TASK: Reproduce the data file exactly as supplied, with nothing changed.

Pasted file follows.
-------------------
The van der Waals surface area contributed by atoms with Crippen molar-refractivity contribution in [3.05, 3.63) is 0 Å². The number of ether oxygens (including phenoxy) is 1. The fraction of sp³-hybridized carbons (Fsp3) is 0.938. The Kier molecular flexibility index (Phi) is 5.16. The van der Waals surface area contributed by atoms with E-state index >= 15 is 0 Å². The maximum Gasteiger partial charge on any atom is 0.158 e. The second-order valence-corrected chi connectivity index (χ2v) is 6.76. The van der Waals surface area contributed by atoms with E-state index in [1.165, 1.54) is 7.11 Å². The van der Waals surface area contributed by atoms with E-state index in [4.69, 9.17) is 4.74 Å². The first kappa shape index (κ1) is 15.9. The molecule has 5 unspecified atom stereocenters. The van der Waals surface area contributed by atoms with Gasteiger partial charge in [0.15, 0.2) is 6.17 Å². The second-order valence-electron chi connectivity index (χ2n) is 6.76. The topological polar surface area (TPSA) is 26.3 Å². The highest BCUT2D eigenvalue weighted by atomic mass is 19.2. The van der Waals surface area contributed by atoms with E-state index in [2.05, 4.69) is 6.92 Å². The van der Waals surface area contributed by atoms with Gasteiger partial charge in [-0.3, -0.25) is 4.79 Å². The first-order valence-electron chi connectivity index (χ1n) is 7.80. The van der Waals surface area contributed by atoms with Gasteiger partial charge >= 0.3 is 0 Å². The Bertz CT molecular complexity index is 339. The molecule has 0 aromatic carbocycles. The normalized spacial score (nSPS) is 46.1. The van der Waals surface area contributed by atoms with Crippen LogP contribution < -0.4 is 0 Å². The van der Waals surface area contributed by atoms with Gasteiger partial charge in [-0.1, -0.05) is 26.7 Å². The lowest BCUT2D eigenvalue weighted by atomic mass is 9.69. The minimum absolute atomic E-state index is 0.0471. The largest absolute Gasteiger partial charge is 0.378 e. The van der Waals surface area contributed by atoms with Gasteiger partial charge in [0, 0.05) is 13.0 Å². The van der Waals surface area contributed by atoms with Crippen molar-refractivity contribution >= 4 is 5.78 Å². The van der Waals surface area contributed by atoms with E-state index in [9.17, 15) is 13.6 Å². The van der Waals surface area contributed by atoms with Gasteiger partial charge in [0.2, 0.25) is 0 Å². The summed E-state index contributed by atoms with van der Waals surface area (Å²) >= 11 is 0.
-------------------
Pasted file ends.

The van der Waals surface area contributed by atoms with Crippen molar-refractivity contribution in [3.05, 3.63) is 0 Å². The number of ether oxygens (including phenoxy) is 1. The fraction of sp³-hybridized carbons (Fsp3) is 0.938. The Kier molecular flexibility index (Phi) is 5.16. The van der Waals surface area contributed by atoms with E-state index >= 15 is 0 Å². The maximum Gasteiger partial charge on any atom is 0.158 e. The second-order valence-corrected chi connectivity index (χ2v) is 6.76. The van der Waals surface area contributed by atoms with E-state index in [1.165, 1.54) is 7.11 Å². The van der Waals surface area contributed by atoms with E-state index in [4.69, 9.17) is 4.74 Å². The first kappa shape index (κ1) is 15.9. The molecule has 5 unspecified atom stereocenters. The van der Waals surface area contributed by atoms with Gasteiger partial charge in [0.15, 0.2) is 6.17 Å². The second-order valence-electron chi connectivity index (χ2n) is 6.76. The topological polar surface area (TPSA) is 26.3 Å². The highest BCUT2D eigenvalue weighted by atomic mass is 19.2. The van der Waals surface area contributed by atoms with E-state index in [2.05, 4.69) is 6.92 Å². The van der Waals surface area contributed by atoms with Gasteiger partial charge in [-0.3, -0.25) is 4.79 Å². The first-order valence-electron chi connectivity index (χ1n) is 7.80. The van der Waals surface area contributed by atoms with Gasteiger partial charge >= 0.3 is 0 Å². The Bertz CT molecular complexity index is 339. The molecule has 0 aromatic carbocycles. The normalized spacial score (nSPS) is 46.1. The van der Waals surface area contributed by atoms with Crippen LogP contribution < -0.4 is 0 Å². The van der Waals surface area contributed by atoms with Gasteiger partial charge in [-0.1, -0.05) is 26.7 Å². The lowest BCUT2D eigenvalue weighted by atomic mass is 9.69. The minimum absolute atomic E-state index is 0.0471. The largest absolute Gasteiger partial charge is 0.378 e. The van der Waals surface area contributed by atoms with Gasteiger partial charge in [0, 0.05) is 13.0 Å². The van der Waals surface area contributed by atoms with Crippen molar-refractivity contribution >= 4 is 5.78 Å². The van der Waals surface area contributed by atoms with E-state index in [9.17, 15) is 13.6 Å². The van der Waals surface area contributed by atoms with Gasteiger partial charge in [0.2, 0.25) is 0 Å². The summed E-state index contributed by atoms with van der Waals surface area (Å²) >= 11 is 0.